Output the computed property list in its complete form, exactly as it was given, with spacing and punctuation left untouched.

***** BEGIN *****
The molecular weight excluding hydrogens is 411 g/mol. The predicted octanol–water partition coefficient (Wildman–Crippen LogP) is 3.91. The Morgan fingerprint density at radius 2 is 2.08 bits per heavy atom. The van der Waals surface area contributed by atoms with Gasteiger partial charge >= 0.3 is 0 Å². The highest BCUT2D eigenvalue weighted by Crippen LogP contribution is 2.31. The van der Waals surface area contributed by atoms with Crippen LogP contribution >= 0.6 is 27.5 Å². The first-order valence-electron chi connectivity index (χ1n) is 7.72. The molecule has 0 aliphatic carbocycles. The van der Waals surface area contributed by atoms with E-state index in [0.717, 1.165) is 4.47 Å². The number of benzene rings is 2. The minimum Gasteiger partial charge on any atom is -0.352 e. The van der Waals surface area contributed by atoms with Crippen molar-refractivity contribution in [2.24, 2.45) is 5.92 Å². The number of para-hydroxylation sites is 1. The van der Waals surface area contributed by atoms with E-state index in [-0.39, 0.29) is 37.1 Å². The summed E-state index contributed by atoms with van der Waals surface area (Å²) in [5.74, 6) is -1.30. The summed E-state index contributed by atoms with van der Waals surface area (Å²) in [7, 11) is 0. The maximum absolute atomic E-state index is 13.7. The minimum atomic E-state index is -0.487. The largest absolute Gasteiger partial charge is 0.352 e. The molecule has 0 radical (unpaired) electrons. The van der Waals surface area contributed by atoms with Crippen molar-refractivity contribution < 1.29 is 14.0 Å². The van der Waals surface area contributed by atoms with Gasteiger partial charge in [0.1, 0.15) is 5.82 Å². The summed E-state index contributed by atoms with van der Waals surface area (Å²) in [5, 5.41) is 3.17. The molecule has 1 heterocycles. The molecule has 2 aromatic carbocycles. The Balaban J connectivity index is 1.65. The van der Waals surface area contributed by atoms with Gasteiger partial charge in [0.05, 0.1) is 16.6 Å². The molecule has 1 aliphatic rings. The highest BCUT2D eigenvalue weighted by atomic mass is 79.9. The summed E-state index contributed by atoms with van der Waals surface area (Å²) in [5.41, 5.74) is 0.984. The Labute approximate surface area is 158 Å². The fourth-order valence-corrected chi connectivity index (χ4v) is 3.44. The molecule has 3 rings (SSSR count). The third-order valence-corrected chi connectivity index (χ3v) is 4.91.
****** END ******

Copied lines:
The molecular weight excluding hydrogens is 411 g/mol. The predicted octanol–water partition coefficient (Wildman–Crippen LogP) is 3.91. The Morgan fingerprint density at radius 2 is 2.08 bits per heavy atom. The van der Waals surface area contributed by atoms with Gasteiger partial charge >= 0.3 is 0 Å². The highest BCUT2D eigenvalue weighted by Crippen LogP contribution is 2.31. The van der Waals surface area contributed by atoms with Crippen LogP contribution >= 0.6 is 27.5 Å². The first-order valence-electron chi connectivity index (χ1n) is 7.72. The molecule has 0 aliphatic carbocycles. The van der Waals surface area contributed by atoms with E-state index in [0.717, 1.165) is 4.47 Å². The number of benzene rings is 2. The minimum Gasteiger partial charge on any atom is -0.352 e. The van der Waals surface area contributed by atoms with Crippen molar-refractivity contribution in [2.24, 2.45) is 5.92 Å². The number of para-hydroxylation sites is 1. The van der Waals surface area contributed by atoms with E-state index in [-0.39, 0.29) is 37.1 Å². The summed E-state index contributed by atoms with van der Waals surface area (Å²) in [5.74, 6) is -1.30. The summed E-state index contributed by atoms with van der Waals surface area (Å²) in [7, 11) is 0. The maximum absolute atomic E-state index is 13.7. The minimum atomic E-state index is -0.487. The largest absolute Gasteiger partial charge is 0.352 e. The molecule has 0 radical (unpaired) electrons. The van der Waals surface area contributed by atoms with Crippen molar-refractivity contribution < 1.29 is 14.0 Å². The van der Waals surface area contributed by atoms with Gasteiger partial charge in [0.1, 0.15) is 5.82 Å². The summed E-state index contributed by atoms with van der Waals surface area (Å²) in [5, 5.41) is 3.17. The molecule has 1 heterocycles. The molecule has 2 aromatic carbocycles. The Balaban J connectivity index is 1.65. The van der Waals surface area contributed by atoms with Gasteiger partial charge in [0.05, 0.1) is 16.6 Å². The molecule has 1 aliphatic rings. The highest BCUT2D eigenvalue weighted by atomic mass is 79.9. The summed E-state index contributed by atoms with van der Waals surface area (Å²) in [5.41, 5.74) is 0.984. The Labute approximate surface area is 158 Å². The fourth-order valence-corrected chi connectivity index (χ4v) is 3.44. The molecule has 3 rings (SSSR count). The third-order valence-corrected chi connectivity index (χ3v) is 4.91.